Skip to content

out of the house and into the woods

October 11, 2014

Walnut St. Co-op members are involved in many different issues and movements. Housemate Snow has been active with NEST, a group focused on protecting forests threatened by logging. He contributed this article for the co-op newsletter.
**************
After attending the annual Earth First! Round River Rendezvous in the Klamath watershed in July, and afterwards joining an effort to set up a road blockade to defend an old-growth forest in Humboldt County, California, I came back up to Oregon to join a yearly summer effort by NEST (Northwest Ecosystem Survey Team) to document the presence of the red tree vole, a rodent protected by 1994’s Northwest Forest Plan, in mature forests threatened by logging plans. NEST, which grew out of efforts in 2000 to protect old-growth Douglas-fir forests near Fall Creek, about an hour outside of Eugene, has been a yearly tradition ever since, and has documented the presence of red tree voles in high-profile timber sales such as the Clark, North Winberry, Straw Devil, and White Castle timber sales, mostly on federal Forest Service and Bureau of Land Management land.

redtreevolemini

The red tree vole (RTV) is a protected rodent under the Northwest Forest Plan.It is an indicator species for the Northern Spotted Owl, which preys upon them, and they nest in the canopies of mature Douglas-fir forests in western Oregon and California’s north coast. Anyone who finds an active vole nest in a proposed timber sale has just not only protected the habitat of that individual vole, but by law, a 10-acre buffer must surround the nest tree, in which logging and any other ground-changing operations are prohibited. So if you can find enough vole nests, you can potentially buffer-out entire units of proposed sales. You might ask, however, how do you find the nests?

10559806_10152450498767408_1507178841627147954_n

It turnsout that the rigging and climbing knowledge forest defenders have accumulated from tree-sits and road blockades has uses outside of direct action–in order to find and document nests, you have to climb trees! Dozens, and dozens, and dozens of them. Sometimes you’ll find a nest 50 feet up, and sometimes you have to climb to the very top, perhaps as high as 200 feet. Once a nest is located, that’s when documentation starts. We photograph the nest, measure its height, size, angle, among other measurements, and take a sample of droppings and what are called resin ducts, which are thread-like objects the length of a Douglas-fir needle that are left over once the vole is finished with the edible part of the needle–yes, red tree voles eat Douglas-fir needles! Don’t you wish you could?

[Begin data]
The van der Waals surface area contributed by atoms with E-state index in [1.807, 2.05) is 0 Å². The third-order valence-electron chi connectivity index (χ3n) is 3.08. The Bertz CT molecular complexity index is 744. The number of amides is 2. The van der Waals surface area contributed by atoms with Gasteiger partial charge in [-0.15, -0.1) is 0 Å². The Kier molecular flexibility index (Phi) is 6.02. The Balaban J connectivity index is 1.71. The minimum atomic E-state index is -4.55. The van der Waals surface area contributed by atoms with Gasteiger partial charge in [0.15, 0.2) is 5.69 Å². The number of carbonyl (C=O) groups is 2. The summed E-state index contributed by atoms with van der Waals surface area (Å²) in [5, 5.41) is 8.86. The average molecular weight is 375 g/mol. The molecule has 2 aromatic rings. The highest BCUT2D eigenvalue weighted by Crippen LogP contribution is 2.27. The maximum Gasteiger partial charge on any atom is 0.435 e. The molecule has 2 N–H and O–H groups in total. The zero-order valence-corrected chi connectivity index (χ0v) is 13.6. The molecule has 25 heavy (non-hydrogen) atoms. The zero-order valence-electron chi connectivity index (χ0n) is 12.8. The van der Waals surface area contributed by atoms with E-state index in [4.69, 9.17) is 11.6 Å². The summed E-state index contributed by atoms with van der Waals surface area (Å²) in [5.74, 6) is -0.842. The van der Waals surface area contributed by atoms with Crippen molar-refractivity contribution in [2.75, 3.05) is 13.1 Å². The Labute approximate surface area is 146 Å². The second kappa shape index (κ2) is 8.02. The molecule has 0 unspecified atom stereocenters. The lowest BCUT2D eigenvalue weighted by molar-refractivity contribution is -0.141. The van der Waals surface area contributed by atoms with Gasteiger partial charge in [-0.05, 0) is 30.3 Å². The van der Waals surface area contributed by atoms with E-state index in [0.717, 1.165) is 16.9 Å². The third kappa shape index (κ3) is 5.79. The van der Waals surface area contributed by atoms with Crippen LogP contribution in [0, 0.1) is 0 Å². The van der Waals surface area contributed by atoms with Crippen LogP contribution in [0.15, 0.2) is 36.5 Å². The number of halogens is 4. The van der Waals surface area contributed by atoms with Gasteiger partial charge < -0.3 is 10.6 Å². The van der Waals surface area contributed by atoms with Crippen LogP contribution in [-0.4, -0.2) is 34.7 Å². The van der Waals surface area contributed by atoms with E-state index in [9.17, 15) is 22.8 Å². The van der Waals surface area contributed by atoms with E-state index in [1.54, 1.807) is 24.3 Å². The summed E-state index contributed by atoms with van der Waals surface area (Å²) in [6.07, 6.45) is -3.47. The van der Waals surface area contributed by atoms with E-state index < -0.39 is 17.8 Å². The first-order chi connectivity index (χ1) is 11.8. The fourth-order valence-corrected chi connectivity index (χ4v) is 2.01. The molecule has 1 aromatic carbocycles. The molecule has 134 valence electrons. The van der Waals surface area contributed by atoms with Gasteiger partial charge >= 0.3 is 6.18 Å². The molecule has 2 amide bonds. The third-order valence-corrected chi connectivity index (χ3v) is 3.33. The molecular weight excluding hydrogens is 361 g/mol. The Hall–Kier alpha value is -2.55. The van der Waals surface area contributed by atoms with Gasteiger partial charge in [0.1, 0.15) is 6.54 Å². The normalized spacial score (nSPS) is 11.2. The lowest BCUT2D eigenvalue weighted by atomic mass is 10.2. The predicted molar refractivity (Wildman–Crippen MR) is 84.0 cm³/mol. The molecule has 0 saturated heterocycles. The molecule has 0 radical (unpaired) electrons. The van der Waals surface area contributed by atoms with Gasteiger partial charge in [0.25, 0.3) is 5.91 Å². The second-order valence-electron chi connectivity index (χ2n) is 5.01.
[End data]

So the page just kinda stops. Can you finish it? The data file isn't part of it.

One thing I love about NEST is being able to climb everyday. The process of locating trees, hauling gear through walls of rhododendrons on steep slopes, and rigging lines in trees you want to climb is a lengthy process, but once I get up in the canopy and [hopefully] find a nest, I realize that it’s all been worth it. Climbing is both terrifying and exhilarating, as you look down from 100-200 feet and see that the only thing keeping you from falling to your death is a ⅜ inch piece of rope that you’re clipped into.

10413433_10152452967677408_1490131479834714832_n

Cavities and accumulations are the name of the game. Cavities in trees provide cover from predators and make goodnesting spots, and accumulations (of foliage and lichen) always have a chance of being a vole nest unless confirmed otherwise. It’s the old, fire-scarred legacy trees that tend to provide good vole habitat, which is why mature forests are vital for the well-being of red tree vole and hence northern spotted owl populations.

This summer we’ve been in the Green Mountain Timber Sale in the McKenzie District of the Willamette National Forest and in the Quartz Integrated Project in the Cottage Grove District of the Umpqua National Forest. One of my most memorable moments was being over 200 feet high in a tree in Unit 890 of Green Mountain, overlooking the upper reaches of the Cougar Reservoir and the South Fork of the McKenzie River. On a couple other occasions, I’ve found active nests in the cavities on top of old trees whose top halves have broken off!

You can find out more about NEST at nestcascadia.wordpress.com/, or email us at nest.cascadia@gmail.com.

Advertisements
No comments yet

Leave a Reply

Fill in your details below or click an icon to log in:

WordPress.com Logo

You are commenting using your WordPress.com account. Log Out / Change )

Twitter picture

You are commenting using your Twitter account. Log Out / Change )

Facebook photo

You are commenting using your Facebook account. Log Out / Change )

Google+ photo

You are commenting using your Google+ account. Log Out / Change )

Connecting to %s

%d bloggers like this: